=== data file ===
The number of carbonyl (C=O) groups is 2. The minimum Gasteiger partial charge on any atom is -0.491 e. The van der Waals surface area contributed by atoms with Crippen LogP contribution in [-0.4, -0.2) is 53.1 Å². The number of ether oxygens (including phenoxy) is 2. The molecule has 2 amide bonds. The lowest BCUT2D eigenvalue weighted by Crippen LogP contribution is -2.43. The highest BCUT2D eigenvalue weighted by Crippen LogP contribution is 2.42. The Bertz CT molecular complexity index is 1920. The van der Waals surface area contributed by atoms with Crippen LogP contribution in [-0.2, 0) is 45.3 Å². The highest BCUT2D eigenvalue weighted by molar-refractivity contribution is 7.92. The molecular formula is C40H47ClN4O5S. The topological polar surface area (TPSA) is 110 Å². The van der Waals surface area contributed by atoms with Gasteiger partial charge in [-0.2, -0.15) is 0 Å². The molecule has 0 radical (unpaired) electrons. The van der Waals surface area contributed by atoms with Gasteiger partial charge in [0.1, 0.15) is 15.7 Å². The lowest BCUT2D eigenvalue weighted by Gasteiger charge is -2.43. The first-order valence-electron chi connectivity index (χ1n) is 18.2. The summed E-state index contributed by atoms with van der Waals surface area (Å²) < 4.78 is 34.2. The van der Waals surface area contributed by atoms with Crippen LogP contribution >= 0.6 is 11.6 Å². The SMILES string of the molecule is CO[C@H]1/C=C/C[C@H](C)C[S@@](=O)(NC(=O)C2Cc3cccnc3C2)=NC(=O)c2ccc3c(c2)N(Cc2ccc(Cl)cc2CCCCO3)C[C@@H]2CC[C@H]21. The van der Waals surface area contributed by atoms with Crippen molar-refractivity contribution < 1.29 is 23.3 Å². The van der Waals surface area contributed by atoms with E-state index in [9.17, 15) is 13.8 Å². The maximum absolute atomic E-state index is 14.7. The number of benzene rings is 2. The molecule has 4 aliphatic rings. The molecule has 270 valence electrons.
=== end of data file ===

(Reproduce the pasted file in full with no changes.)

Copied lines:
The number of carbonyl (C=O) groups is 2. The minimum Gasteiger partial charge on any atom is -0.491 e. The van der Waals surface area contributed by atoms with Crippen LogP contribution in [-0.4, -0.2) is 53.1 Å². The number of ether oxygens (including phenoxy) is 2. The molecule has 2 amide bonds. The lowest BCUT2D eigenvalue weighted by Crippen LogP contribution is -2.43. The highest BCUT2D eigenvalue weighted by Crippen LogP contribution is 2.42. The Bertz CT molecular complexity index is 1920. The van der Waals surface area contributed by atoms with Crippen LogP contribution in [-0.2, 0) is 45.3 Å². The highest BCUT2D eigenvalue weighted by molar-refractivity contribution is 7.92. The molecular formula is C40H47ClN4O5S. The topological polar surface area (TPSA) is 110 Å². The van der Waals surface area contributed by atoms with Gasteiger partial charge in [-0.2, -0.15) is 0 Å². The molecule has 0 radical (unpaired) electrons. The van der Waals surface area contributed by atoms with Gasteiger partial charge in [0.1, 0.15) is 15.7 Å². The lowest BCUT2D eigenvalue weighted by Gasteiger charge is -2.43. The first-order valence-electron chi connectivity index (χ1n) is 18.2. The summed E-state index contributed by atoms with van der Waals surface area (Å²) < 4.78 is 34.2. The van der Waals surface area contributed by atoms with Crippen LogP contribution >= 0.6 is 11.6 Å². The SMILES string of the molecule is CO[C@H]1/C=C/C[C@H](C)C[S@@](=O)(NC(=O)C2Cc3cccnc3C2)=NC(=O)c2ccc3c(c2)N(Cc2ccc(Cl)cc2CCCCO3)C[C@@H]2CC[C@H]21. The van der Waals surface area contributed by atoms with Crippen molar-refractivity contribution < 1.29 is 23.3 Å². The van der Waals surface area contributed by atoms with E-state index in [9.17, 15) is 13.8 Å². The maximum absolute atomic E-state index is 14.7. The number of benzene rings is 2. The molecule has 4 aliphatic rings. The molecule has 270 valence electrons.